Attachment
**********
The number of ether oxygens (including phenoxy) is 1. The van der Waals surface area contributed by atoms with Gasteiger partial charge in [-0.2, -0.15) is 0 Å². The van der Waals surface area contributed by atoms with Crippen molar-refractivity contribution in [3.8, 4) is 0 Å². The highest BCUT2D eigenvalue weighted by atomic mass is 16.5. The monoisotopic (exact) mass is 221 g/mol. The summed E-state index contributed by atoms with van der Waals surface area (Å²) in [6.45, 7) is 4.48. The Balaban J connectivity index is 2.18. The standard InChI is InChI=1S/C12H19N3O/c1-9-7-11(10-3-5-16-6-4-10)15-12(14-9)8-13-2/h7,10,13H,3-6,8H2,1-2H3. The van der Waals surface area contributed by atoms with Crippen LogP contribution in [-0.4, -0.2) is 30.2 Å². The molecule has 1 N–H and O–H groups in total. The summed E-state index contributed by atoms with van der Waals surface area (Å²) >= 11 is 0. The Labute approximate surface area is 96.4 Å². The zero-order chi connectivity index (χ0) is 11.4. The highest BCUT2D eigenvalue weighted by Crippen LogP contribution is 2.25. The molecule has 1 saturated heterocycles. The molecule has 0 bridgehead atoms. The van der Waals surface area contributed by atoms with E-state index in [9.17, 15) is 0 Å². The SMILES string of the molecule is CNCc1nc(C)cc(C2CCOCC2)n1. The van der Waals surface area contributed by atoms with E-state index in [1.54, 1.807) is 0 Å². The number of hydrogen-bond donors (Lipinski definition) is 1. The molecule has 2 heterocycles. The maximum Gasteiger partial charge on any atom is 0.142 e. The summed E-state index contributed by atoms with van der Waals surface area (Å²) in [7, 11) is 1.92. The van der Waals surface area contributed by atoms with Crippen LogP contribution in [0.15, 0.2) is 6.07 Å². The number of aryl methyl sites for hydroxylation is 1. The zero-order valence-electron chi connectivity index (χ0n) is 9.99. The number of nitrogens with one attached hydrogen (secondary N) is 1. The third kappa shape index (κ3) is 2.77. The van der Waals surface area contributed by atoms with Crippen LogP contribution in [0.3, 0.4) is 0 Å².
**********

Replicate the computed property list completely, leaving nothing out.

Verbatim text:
The number of ether oxygens (including phenoxy) is 1. The van der Waals surface area contributed by atoms with Gasteiger partial charge in [-0.2, -0.15) is 0 Å². The van der Waals surface area contributed by atoms with Crippen molar-refractivity contribution in [3.8, 4) is 0 Å². The highest BCUT2D eigenvalue weighted by atomic mass is 16.5. The monoisotopic (exact) mass is 221 g/mol. The summed E-state index contributed by atoms with van der Waals surface area (Å²) in [6.45, 7) is 4.48. The Balaban J connectivity index is 2.18. The standard InChI is InChI=1S/C12H19N3O/c1-9-7-11(10-3-5-16-6-4-10)15-12(14-9)8-13-2/h7,10,13H,3-6,8H2,1-2H3. The van der Waals surface area contributed by atoms with Crippen LogP contribution in [-0.4, -0.2) is 30.2 Å². The molecule has 1 N–H and O–H groups in total. The summed E-state index contributed by atoms with van der Waals surface area (Å²) >= 11 is 0. The Labute approximate surface area is 96.4 Å². The zero-order chi connectivity index (χ0) is 11.4. The highest BCUT2D eigenvalue weighted by Crippen LogP contribution is 2.25. The molecule has 1 saturated heterocycles. The molecule has 0 bridgehead atoms. The van der Waals surface area contributed by atoms with E-state index in [9.17, 15) is 0 Å². The SMILES string of the molecule is CNCc1nc(C)cc(C2CCOCC2)n1. The van der Waals surface area contributed by atoms with E-state index in [1.54, 1.807) is 0 Å². The number of hydrogen-bond donors (Lipinski definition) is 1. The molecule has 2 heterocycles. The maximum Gasteiger partial charge on any atom is 0.142 e. The summed E-state index contributed by atoms with van der Waals surface area (Å²) in [7, 11) is 1.92. The van der Waals surface area contributed by atoms with Crippen LogP contribution in [0.15, 0.2) is 6.07 Å². The number of aryl methyl sites for hydroxylation is 1. The zero-order valence-electron chi connectivity index (χ0n) is 9.99. The number of nitrogens with one attached hydrogen (secondary N) is 1. The third kappa shape index (κ3) is 2.77. The van der Waals surface area contributed by atoms with Crippen LogP contribution in [0.3, 0.4) is 0 Å².